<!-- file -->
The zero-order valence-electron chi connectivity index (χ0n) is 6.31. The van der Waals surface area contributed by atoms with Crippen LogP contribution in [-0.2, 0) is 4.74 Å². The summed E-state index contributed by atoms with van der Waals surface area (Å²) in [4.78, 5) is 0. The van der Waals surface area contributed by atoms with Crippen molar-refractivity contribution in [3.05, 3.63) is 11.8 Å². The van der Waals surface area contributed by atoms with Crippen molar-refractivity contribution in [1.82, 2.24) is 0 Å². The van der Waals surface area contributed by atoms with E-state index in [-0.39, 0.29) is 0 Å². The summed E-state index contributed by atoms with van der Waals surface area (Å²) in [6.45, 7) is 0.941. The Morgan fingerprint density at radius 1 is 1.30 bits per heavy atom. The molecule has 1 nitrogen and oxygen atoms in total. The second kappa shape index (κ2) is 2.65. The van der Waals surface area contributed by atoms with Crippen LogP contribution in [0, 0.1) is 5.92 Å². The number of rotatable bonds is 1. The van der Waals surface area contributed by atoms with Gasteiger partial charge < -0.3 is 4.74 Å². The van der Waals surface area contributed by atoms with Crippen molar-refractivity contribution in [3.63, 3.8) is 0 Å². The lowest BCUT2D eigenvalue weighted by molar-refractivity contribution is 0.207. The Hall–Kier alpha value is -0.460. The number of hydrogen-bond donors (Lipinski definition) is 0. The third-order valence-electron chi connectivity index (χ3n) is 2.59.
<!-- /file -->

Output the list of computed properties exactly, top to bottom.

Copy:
The zero-order valence-electron chi connectivity index (χ0n) is 6.31. The van der Waals surface area contributed by atoms with Crippen LogP contribution in [-0.2, 0) is 4.74 Å². The summed E-state index contributed by atoms with van der Waals surface area (Å²) in [4.78, 5) is 0. The van der Waals surface area contributed by atoms with Crippen molar-refractivity contribution in [3.05, 3.63) is 11.8 Å². The van der Waals surface area contributed by atoms with Crippen molar-refractivity contribution in [1.82, 2.24) is 0 Å². The van der Waals surface area contributed by atoms with E-state index in [-0.39, 0.29) is 0 Å². The summed E-state index contributed by atoms with van der Waals surface area (Å²) in [6.45, 7) is 0.941. The Morgan fingerprint density at radius 1 is 1.30 bits per heavy atom. The molecule has 1 nitrogen and oxygen atoms in total. The second kappa shape index (κ2) is 2.65. The van der Waals surface area contributed by atoms with Crippen LogP contribution in [0, 0.1) is 5.92 Å². The number of rotatable bonds is 1. The van der Waals surface area contributed by atoms with Gasteiger partial charge < -0.3 is 4.74 Å². The van der Waals surface area contributed by atoms with Crippen molar-refractivity contribution in [3.63, 3.8) is 0 Å². The lowest BCUT2D eigenvalue weighted by molar-refractivity contribution is 0.207. The Hall–Kier alpha value is -0.460. The number of hydrogen-bond donors (Lipinski definition) is 0. The third-order valence-electron chi connectivity index (χ3n) is 2.59.